Fluid Power Journal

Retract Coil Burn-Out

Workers at a private contractor that makes torpedoes for the U.S. Navy were having a problem with an assembly line directional valve coil that would burn out often, causing production issues. The valve, a D05, three-position, spring-centered, 115-volt AC explosion-proof design, continually lost the retract side “air gap” solenoid coil. The assembly line took six months to install and debug. Once it was turned over to production, this problem started showing up.

The OEM sent a new valve, thinking there must be a problem with the original unit. It didn’t help. The contractors’ electrical engineer suggested they interchange the “A” and “B” ports to the cylinder and do the same with the two coils. The problem still persisted. Whichever coil controlled the retract function would eventually fail. The pump delivered 20 gpm, and the valve was rated for 26 gpm.


Any idea what was causing the problem?

See the Solution

The D05 explosion-proof valve that was used on the Navy torpedo line had an air gap designed coil. This style of coil needs to fully shift for the high in-rush amps to drop to the low holding amps. This shouldn’t have been a problem, especially for new valves. However, because the cylinder has a rod to cap end area ratio of 2:1, the returning oil from the retracting cylinder would force 40+ gpm flow through the directional valve that’s only rated for 26 gpm. Many valve spools will try to move to the center position when their maximum flow rate is exceeded. This will cause the air gap solenoid to move off of the fully shifted position, increasing the holding amps causing the coil to fail. The OEM replaced the D05 valve with a larger valve to solve the problem.


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8 thoughts on “Retract Coil Burn-Out”

  1. Jesse Lucking says:

    The reason for the solenoid burning out is due to the fact that when 20gpm (from the pump) is pushed into the rod end during retraction, 40 gpm is pushed out of the cap end and back through the directional valve due to the differential areas of the piston. This is higher than the rated flow of the valve.

    This would likely cause the valve spool to try to offset the solenoid enough that it would cause it to overheat and fail.

    1. G. Green says:

      I agree with Jesse’s comments…the higher flow rate that would be experienced from the cap end of the cylinder during retraction is to blame for the coil failure.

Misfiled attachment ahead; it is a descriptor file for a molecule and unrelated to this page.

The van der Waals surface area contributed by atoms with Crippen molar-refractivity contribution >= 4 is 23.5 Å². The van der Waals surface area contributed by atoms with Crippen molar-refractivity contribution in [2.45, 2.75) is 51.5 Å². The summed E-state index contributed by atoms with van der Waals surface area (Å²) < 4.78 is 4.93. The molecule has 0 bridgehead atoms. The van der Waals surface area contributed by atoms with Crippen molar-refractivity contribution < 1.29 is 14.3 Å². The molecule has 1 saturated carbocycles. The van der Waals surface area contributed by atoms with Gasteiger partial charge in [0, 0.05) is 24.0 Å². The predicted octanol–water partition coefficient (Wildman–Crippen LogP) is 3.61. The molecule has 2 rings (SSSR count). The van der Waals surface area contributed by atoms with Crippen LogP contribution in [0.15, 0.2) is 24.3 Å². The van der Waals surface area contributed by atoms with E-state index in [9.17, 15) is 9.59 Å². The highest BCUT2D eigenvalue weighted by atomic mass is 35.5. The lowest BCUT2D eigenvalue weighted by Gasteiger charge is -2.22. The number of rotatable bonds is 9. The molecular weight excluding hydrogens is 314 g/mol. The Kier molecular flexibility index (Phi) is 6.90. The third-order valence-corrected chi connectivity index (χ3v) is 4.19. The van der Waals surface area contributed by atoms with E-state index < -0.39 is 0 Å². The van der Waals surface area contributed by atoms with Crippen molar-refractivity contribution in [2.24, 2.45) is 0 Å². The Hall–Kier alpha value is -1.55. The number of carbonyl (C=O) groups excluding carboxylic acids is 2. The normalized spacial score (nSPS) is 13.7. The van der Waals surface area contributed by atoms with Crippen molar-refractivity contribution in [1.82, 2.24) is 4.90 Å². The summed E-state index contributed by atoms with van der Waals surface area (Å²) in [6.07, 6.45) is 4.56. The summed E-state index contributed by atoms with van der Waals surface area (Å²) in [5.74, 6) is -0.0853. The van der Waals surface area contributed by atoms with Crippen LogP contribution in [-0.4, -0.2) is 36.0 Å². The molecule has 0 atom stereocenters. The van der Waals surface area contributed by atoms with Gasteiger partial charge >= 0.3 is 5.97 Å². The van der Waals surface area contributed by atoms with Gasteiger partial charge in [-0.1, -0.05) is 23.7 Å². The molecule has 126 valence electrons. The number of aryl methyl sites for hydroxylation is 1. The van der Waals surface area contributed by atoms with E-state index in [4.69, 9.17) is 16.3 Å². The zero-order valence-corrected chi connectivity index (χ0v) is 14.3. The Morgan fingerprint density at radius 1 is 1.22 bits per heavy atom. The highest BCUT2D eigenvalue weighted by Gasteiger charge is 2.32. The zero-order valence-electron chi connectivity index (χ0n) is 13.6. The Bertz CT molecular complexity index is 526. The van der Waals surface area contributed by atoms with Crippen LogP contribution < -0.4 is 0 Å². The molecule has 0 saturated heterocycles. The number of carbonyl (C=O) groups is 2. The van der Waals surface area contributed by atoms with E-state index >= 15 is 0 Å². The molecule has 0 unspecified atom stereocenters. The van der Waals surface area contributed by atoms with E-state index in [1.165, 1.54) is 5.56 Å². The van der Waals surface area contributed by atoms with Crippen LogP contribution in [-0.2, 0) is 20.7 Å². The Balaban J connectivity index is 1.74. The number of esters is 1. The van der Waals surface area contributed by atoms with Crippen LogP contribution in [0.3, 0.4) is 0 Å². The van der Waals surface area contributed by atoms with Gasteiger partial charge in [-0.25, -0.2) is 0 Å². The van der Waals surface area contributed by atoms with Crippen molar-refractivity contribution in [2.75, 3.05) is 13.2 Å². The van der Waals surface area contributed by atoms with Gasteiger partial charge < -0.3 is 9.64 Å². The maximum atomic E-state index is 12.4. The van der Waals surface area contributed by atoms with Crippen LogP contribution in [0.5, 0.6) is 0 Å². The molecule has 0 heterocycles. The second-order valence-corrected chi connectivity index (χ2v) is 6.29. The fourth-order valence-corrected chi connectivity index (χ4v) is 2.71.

The force created on the spool from the oil exiting the cap end exceeding the valves rated flow would be working directly against the force created by energizing the retract solenoid.

      You can find reference to this in many valve mfg’s technical data and is commonly referred to as ‘malfunction flow’. Basically what that means is the force created by flow paths in the spool exceed the solenoid coils ability to hold the spool in position.

      It can also vary from depending on the spool function. Read the charts and literature carefully.

      For this problem a valve rated >40 GPM would be the answer or reduce the available flow from the pump to <13 GPM.

  2. Bob Post says:

    Low voltage or a bad ground for the retract solenoid would require higher amperage through the coil. Higher amperage means higher temperatures, Switching the coils AND the hoses did not change the power supply to the retract coil. Simple tests with a multimeter will identify the root cause.

  3. Bert Martinez says:

    I agree with Jesse. The flow forces created by the excessive flow caused the spool to oppose the direct acting solenoid to the point where it overheats and eventually fails.

  4. Paul Mattson says:

    The OEM should account for the adjusted flow exiting the larger area of the cylinder. The adjusted flow is more than the 26 gpm flow rating of DO5 valve. The coil is consuming more power to offset the increased flow forces through the spool valve. The coil has reached its power limit and will continue to fail. The OEM should switch to larger spool valve like DO7 to handle adjusted flow during retraction.

  5. Jim kummer says:

    The retract. Coil was being energized before the extend coil fully dissipated its electrical field. The solution is to put a time delay in the PLC. This can happen with AC coils

  6. Ashraf SAmir says:

    In this case the return flow rate is 40 GPM and the directional control valve always overheated because of throttling causing coil fail the solution suggested is to replace the valve size to allow return flow rate passes through it without overheat

  7. Dan Malley says:

    the theoretical velocity of the cylinder when retracting is 7.68 inches per second.
    The volume of oil in the blind end of the cylinder when exhausting back through the directional valve at this velocity is 39.6 g.p.m. which exceeds the valve’s rated flow by more than 50%.
    The forces on the valve spool with this flow rate likely try to force the spool back against the solenoid resulting in an over-amp situation and overheating the coil. every time the cylinder retracts.

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